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Renters Seek to Buy Piece of History : Housing: Fearing that the low-income Castle Argyle Arms apartments could be jeopardized if sold on the open market, residents are organizing to gain control of the landmark.


HOLLYWOOD — Residents of Castle Argyle Arms are organizing to take over ownership of their building, an Old Hollywood relic that deteriorated into a drug den before it was broken up into small apartments for low-income tenants.

It won't be easy. Although the landlord has expressed interest in selling the federally subsidized building, the leaders of a newly formed tenants union will have to cut through a thicket of government regulations that govern the sale of buildings like Castle Argyle.

If the residents don't want the headache, other nonprofit groups will have a chance. In a nonprofit buyer does not emerge, the building could then go on the open market, which could mean the loss of 98 low-cost units that will not be easily replaced.

The burden seems to weigh heavily on Maria Kahlsa, a former airline stewardess, social worker and housewife who was elected president of the tenants association.

Although 51 of the 60 residents who attended a raucous first meeting in February voted to go ahead, most of the decisions fall on her and a handful of activist members of the 10-member board, she said.

Still, she said at a recent board meeting, "It's going to be very challenging and we're all going to learn a lot and not have a dull moment in the next few years."

Guided by Steve Cancian, an organizer from the Coalition for Economic Survival, a renters rights group, the board voted last week to seek a technical assistance grant from the city of Los Angeles.

"We want to see if we can grasp this material," Kahlsa said. "Let's keep an eye open for leaders. They're hiding in the woodwork."

The grant, for as much as $20,000, would pay for leadership training and other skills needed to go through the process, which could last two years or more.

"Technical assistance is really just a first step," said Maya Dunne, director of the policy unit of the Los Angeles Department of Housing. "We have over 10,000 units that potentially are in this type of situation. If these units are lost there's a tremendous resource lost . . . and this could have a tremendous impact on those residents' ability to be housed."

Construction or renovation of such buildings was financed by the Department of Housing and Urban Development, but after 20 years, owners are free to pay off their mortgages.

After the sale of some buildings and the eviction of tenants in the late 1980s, Congress responded by passing laws intended to preserve low-income housing, which is in chronic shortage in Los Angeles and other major cities.

If landlords want to sell, the law gives tenants groups like the one at Castle Argyle the first shot at buying their buildings, either as independent cooperatives or with the help of nonprofit corporations.

"We've owned it for 23 years now, and we never had any intention to sell," said owner William Bloodgood, a developer whose business entities own 21 Los Angeles buildings where the low-income tenants are subsidized by the federal government.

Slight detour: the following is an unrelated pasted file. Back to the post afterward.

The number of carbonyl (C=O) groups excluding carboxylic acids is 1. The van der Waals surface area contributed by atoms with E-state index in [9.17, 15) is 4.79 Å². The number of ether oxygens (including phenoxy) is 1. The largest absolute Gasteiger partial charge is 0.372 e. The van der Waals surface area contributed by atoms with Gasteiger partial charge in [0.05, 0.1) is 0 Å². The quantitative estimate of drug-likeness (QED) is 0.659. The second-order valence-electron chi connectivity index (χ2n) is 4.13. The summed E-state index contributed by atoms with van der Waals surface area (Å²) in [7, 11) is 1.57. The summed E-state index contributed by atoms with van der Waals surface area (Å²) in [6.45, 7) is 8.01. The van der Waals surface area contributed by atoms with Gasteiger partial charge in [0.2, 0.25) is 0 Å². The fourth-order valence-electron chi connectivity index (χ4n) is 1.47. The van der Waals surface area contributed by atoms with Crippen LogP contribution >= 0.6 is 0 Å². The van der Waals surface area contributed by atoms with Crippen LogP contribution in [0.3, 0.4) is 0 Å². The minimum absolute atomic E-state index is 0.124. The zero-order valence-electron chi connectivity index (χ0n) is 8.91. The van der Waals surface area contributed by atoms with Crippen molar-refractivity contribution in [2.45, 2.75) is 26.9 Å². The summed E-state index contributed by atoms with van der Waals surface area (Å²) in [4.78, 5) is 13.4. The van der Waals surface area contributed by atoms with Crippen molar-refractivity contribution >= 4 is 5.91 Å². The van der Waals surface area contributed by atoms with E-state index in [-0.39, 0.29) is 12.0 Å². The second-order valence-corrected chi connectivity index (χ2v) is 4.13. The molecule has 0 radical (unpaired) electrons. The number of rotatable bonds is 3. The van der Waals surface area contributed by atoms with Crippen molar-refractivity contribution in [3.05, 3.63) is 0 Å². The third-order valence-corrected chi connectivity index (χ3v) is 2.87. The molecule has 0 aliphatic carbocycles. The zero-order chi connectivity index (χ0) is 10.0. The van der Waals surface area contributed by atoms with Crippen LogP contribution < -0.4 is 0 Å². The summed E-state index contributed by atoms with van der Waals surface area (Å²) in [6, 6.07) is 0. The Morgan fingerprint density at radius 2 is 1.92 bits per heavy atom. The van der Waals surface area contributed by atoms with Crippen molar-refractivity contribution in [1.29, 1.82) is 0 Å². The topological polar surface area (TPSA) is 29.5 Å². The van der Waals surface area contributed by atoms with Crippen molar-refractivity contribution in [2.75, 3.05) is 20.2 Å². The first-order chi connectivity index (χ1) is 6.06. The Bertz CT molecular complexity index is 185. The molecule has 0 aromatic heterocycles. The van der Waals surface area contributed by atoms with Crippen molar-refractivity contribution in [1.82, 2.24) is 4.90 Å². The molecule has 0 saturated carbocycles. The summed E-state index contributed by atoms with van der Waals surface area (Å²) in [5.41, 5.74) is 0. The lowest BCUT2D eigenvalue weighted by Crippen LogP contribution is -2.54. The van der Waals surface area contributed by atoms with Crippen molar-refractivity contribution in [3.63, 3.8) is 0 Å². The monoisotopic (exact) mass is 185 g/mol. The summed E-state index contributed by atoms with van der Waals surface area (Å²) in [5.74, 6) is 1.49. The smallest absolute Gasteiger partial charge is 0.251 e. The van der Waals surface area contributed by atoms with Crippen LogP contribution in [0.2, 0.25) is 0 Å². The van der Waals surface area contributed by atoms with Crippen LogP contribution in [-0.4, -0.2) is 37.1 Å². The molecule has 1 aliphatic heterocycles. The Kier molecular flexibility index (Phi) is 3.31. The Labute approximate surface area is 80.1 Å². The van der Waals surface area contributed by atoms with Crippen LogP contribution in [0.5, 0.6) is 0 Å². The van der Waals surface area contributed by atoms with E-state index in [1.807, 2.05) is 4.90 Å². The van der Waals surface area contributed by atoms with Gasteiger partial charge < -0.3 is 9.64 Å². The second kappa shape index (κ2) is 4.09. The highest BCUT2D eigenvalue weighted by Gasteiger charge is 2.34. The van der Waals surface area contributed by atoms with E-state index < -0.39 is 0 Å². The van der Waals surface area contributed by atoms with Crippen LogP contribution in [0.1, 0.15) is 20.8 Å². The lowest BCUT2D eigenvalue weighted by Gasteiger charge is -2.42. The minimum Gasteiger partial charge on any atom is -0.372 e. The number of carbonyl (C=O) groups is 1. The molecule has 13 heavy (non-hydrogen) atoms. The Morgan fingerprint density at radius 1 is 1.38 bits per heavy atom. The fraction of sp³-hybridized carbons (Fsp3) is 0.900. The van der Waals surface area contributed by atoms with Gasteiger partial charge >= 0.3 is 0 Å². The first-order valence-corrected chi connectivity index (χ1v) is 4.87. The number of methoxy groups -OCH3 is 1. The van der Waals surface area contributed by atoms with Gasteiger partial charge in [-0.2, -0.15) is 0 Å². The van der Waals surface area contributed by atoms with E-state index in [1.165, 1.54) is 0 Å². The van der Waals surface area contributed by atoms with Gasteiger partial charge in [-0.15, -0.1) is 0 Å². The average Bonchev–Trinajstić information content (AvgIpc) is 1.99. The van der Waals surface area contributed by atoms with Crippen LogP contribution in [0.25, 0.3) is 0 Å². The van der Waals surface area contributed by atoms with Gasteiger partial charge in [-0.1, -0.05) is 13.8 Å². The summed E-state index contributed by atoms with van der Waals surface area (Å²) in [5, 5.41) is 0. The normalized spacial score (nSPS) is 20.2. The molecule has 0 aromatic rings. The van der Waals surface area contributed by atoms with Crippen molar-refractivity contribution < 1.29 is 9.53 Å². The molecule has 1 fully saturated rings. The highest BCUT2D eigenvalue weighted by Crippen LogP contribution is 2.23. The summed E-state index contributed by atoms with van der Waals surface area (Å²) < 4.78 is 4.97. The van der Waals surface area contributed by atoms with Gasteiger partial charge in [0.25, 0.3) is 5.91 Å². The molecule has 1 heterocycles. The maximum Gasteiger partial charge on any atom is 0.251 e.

But, Bloodgood said, he may well unload all his properties if the price is right.

"You've got to figure what the value is now versus what revenue you'd get from it," he said. "Most owners would just as soon turn it over. You never know what new regulations will crop up."

The building is assessed at just over $1 million, but Cancian said he expects the appraisal of its market value to come in at about $5 million.

Bloodgood declined to speculate on the value pending two separate appraisals--one for him, another for HUD--that are due next month. If the two are significantly different, an independent expert will set the price.

If the building is sold to the tenants or another nonprofit group, HUD would guarantee a large part of the new purchase loan, and residents would still enjoy subsidized rents.

Once the site of a real castle--built in 1912 by Dr. Alfred Guido Randolph Castles, an eccentric personality of Hollywood's early years--the apartment building dates to 1928.

It was then that Castles, a Chicago doctor who struck it rich in the Nevada silver mines, tore down the mock-Gothic pile that he called Castle Sans Souci and put up the luxury apartments called Castle Argyle Arms.

Castles, whose stationery identified him as a "glandular specialist" who trained at the imperial hospital in Vienna, was 77 at the time. A world traveler, art collector and sponsor of musical fetes, he changed his name from Schloesser (German for "castles") during the anti-Teutonic days of World War I.

The actress Evelyn F. Scott, who grew up nearby, remembered him as an imposing figure in a frock coat, heavy makeup and top hat, taking his daily constitutionals along Hollywood Boulevard. He died five years after construction of the building that bears his name, but 1919 Argyle Avenue remained a tony address, home to the likes of Clark Gable, Howard Hughes, Ronald Reagan and Cecil B. De Mille, according to Hollywood lore.

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